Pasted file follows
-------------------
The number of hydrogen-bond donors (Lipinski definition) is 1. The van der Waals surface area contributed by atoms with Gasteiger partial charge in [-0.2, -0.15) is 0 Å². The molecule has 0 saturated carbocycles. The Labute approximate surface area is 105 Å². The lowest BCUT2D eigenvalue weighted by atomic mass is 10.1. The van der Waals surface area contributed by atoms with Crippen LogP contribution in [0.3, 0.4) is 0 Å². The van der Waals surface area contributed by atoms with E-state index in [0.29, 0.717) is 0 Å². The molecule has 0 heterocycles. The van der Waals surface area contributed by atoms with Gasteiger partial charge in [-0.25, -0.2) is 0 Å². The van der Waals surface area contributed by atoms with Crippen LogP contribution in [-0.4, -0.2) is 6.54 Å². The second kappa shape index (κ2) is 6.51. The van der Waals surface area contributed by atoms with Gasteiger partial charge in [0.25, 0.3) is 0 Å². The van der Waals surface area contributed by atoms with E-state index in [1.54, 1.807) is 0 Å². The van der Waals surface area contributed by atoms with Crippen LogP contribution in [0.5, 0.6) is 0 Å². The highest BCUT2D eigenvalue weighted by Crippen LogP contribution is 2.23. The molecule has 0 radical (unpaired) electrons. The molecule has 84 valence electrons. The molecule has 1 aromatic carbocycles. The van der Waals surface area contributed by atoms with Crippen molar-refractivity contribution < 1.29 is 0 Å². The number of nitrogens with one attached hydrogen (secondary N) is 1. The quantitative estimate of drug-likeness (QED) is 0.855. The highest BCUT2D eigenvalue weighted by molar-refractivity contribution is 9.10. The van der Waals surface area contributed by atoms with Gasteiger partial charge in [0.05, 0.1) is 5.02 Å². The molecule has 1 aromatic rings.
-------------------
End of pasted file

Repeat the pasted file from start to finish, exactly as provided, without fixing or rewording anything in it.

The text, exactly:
The number of hydrogen-bond donors (Lipinski definition) is 1. The van der Waals surface area contributed by atoms with Gasteiger partial charge in [-0.2, -0.15) is 0 Å². The molecule has 0 saturated carbocycles. The Labute approximate surface area is 105 Å². The lowest BCUT2D eigenvalue weighted by atomic mass is 10.1. The van der Waals surface area contributed by atoms with Crippen LogP contribution in [0.3, 0.4) is 0 Å². The van der Waals surface area contributed by atoms with E-state index in [0.29, 0.717) is 0 Å². The molecule has 0 heterocycles. The van der Waals surface area contributed by atoms with Gasteiger partial charge in [-0.25, -0.2) is 0 Å². The van der Waals surface area contributed by atoms with Crippen LogP contribution in [-0.4, -0.2) is 6.54 Å². The second kappa shape index (κ2) is 6.51. The van der Waals surface area contributed by atoms with Gasteiger partial charge in [0.25, 0.3) is 0 Å². The van der Waals surface area contributed by atoms with E-state index in [1.54, 1.807) is 0 Å². The van der Waals surface area contributed by atoms with Crippen LogP contribution in [0.5, 0.6) is 0 Å². The highest BCUT2D eigenvalue weighted by Crippen LogP contribution is 2.23. The molecule has 0 radical (unpaired) electrons. The molecule has 84 valence electrons. The molecule has 1 aromatic carbocycles. The van der Waals surface area contributed by atoms with Crippen molar-refractivity contribution < 1.29 is 0 Å². The number of nitrogens with one attached hydrogen (secondary N) is 1. The quantitative estimate of drug-likeness (QED) is 0.855. The highest BCUT2D eigenvalue weighted by molar-refractivity contribution is 9.10. The van der Waals surface area contributed by atoms with Gasteiger partial charge in [0.05, 0.1) is 5.02 Å². The molecule has 1 aromatic rings.